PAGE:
5 Tips For Producing Great Corporate Video Interviews

5 Tips for Producing Great Corporate Video Interviews
By Ron Bosse

Here are 5 tips for producing great corporate video interviews:

1. Multiple Camera Angles

Although you can certainly capture a great interview with one camera, a multiple camera angle set-up will often add more variety to your production. If you have 2 cameras, try setting up a “medium” front shot, and a “close-up” side shot. At Bosse Studios, we typically set the “close-up” side camera on a slider which can add a lot to the overall production value of the interview. If you have 3 cameras to work with, try using the same set-up from above, and use the additional camera as a wide shot that captures the entire production process. This “behind the scenes” approach isn’t appropriate for all situations, but in some cases it can really open up the shot and add an entirely new dimension to the interview.

2. Audio

There’s an old adage in the video industry that people will accept less than optimal video footage, but never bad audio. Our standard audio set-up for video interviews at Bosse Studios is a wireless lavalier mic and a shotgun mic running into 2 separate tracks of our main camera. The shotgun is typically used as a backup in case there is a problem with the lavalier track. Although the shotgun mic delivers a decent audio signal, we prefer the less ambient and more focused audio signal of the lavalier mic. Be sure to check levels on the mic’s before fiming to ensure that there is no clipping, and that the signal is clear of any undesirable interference.

3. Background

Nothing can compromise the overall look and feel of your interview than a bad background. Try to find a background that corresponds to the subject matter of the individual’s interview, or that is indicative of their role in the business. For example, if you are interviewing a CEO for a corporate marketing video, try conducting the interview in a nice conference room or office. If you are interviewing a scientist or a recording engineer, try using a laboratory or studio as your background. If you are using a green screen, be sure to choose the background you’ll be using before you shoot the interview so that you can light the interviewee in a way that matches the lighting of your background.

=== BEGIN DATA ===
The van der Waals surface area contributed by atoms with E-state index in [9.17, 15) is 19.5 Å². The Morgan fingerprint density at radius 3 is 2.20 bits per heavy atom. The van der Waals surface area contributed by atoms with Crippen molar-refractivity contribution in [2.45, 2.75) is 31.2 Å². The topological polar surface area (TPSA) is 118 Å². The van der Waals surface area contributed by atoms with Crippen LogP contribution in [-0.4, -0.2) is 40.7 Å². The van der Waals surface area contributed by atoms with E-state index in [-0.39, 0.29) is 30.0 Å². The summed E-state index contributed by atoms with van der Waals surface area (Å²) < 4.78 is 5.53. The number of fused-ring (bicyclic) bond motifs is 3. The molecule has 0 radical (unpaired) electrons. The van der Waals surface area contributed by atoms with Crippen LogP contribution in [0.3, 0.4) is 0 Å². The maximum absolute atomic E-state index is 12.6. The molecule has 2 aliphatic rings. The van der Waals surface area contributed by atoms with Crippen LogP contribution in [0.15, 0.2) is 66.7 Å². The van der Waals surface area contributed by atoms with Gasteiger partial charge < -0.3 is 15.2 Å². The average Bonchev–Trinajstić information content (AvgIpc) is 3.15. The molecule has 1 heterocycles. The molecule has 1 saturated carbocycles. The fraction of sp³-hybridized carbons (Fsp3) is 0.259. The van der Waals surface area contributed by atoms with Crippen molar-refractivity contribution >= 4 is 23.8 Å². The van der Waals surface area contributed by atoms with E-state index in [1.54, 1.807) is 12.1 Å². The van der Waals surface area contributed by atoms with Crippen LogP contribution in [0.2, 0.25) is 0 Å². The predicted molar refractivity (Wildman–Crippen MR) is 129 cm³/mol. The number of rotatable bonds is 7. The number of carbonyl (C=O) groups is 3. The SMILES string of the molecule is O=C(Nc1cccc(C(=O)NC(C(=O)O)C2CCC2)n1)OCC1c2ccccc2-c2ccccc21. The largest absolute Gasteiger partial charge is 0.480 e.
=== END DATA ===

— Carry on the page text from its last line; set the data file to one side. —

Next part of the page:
4. Prepare the Interviewee Beforehand

Great videos often include interviews with top executives, key employees and important clients. The commentary given by these individuals drives the video’s core message and helps communicate the brand. A helpful strategy is to send the interviewees the questions well in advance of the shoot. This will help them better prepare their thoughts, and ease some of the anxiety that can be associated with being the subject of a video interview. If you are not familiar with the interviewee, schedule an in-person meeting with them to go over the questions. This will also help you gain a better feel for their personality and how they may come across on camera.

5. Use Experienced Personnel To Conduct the Interview

At Bosse Studios, we always use an experienced member of our team to conduct interviews. This approach ensures that the interviewee has a positive experience that yields solid results. The sole focus of the interviewer should be on the interview itself and not with other jobs such as camera operation, lighting, audio etc… The interviewer’s role is to keep the interviewee focused yet relaxed. It is often helpful to chat with the interviewee on the day of the shoot before filming so that their first experience speaking with you in person is not on camera. This personal approach goes a long way in creating a more relaxed setting, and is helpful in getting the individual comfortable enough to deliver their best performance.

Leave a Reply